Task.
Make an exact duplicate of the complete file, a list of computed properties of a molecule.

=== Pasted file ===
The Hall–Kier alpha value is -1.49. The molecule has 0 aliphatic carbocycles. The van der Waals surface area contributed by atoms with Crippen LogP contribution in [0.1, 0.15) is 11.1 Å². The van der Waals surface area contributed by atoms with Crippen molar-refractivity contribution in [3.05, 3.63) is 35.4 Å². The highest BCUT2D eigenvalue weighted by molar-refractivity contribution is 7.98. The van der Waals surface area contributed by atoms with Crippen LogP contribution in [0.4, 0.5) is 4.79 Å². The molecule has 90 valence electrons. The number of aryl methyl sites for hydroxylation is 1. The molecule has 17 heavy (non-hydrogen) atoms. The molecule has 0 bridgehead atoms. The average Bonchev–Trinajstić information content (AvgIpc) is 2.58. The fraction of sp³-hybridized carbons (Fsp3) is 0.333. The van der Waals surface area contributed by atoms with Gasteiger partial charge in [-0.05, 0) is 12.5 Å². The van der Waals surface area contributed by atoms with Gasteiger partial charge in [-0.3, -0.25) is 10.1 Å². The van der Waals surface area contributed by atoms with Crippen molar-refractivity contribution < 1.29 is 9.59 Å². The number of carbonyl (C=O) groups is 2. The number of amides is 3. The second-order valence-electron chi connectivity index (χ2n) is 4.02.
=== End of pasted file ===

The Hall–Kier alpha value is -1.49. The molecule has 0 aliphatic carbocycles. The van der Waals surface area contributed by atoms with Crippen LogP contribution in [0.1, 0.15) is 11.1 Å². The van der Waals surface area contributed by atoms with Crippen molar-refractivity contribution in [3.05, 3.63) is 35.4 Å². The highest BCUT2D eigenvalue weighted by molar-refractivity contribution is 7.98. The van der Waals surface area contributed by atoms with Crippen LogP contribution in [0.4, 0.5) is 4.79 Å². The molecule has 90 valence electrons. The number of aryl methyl sites for hydroxylation is 1. The molecule has 17 heavy (non-hydrogen) atoms. The molecule has 0 bridgehead atoms. The average Bonchev–Trinajstić information content (AvgIpc) is 2.58. The fraction of sp³-hybridized carbons (Fsp3) is 0.333. The van der Waals surface area contributed by atoms with Gasteiger partial charge in [-0.05, 0) is 12.5 Å². The van der Waals surface area contributed by atoms with Gasteiger partial charge in [-0.3, -0.25) is 10.1 Å². The van der Waals surface area contributed by atoms with Crippen molar-refractivity contribution < 1.29 is 9.59 Å². The number of carbonyl (C=O) groups is 2. The number of amides is 3. The second-order valence-electron chi connectivity index (χ2n) is 4.02.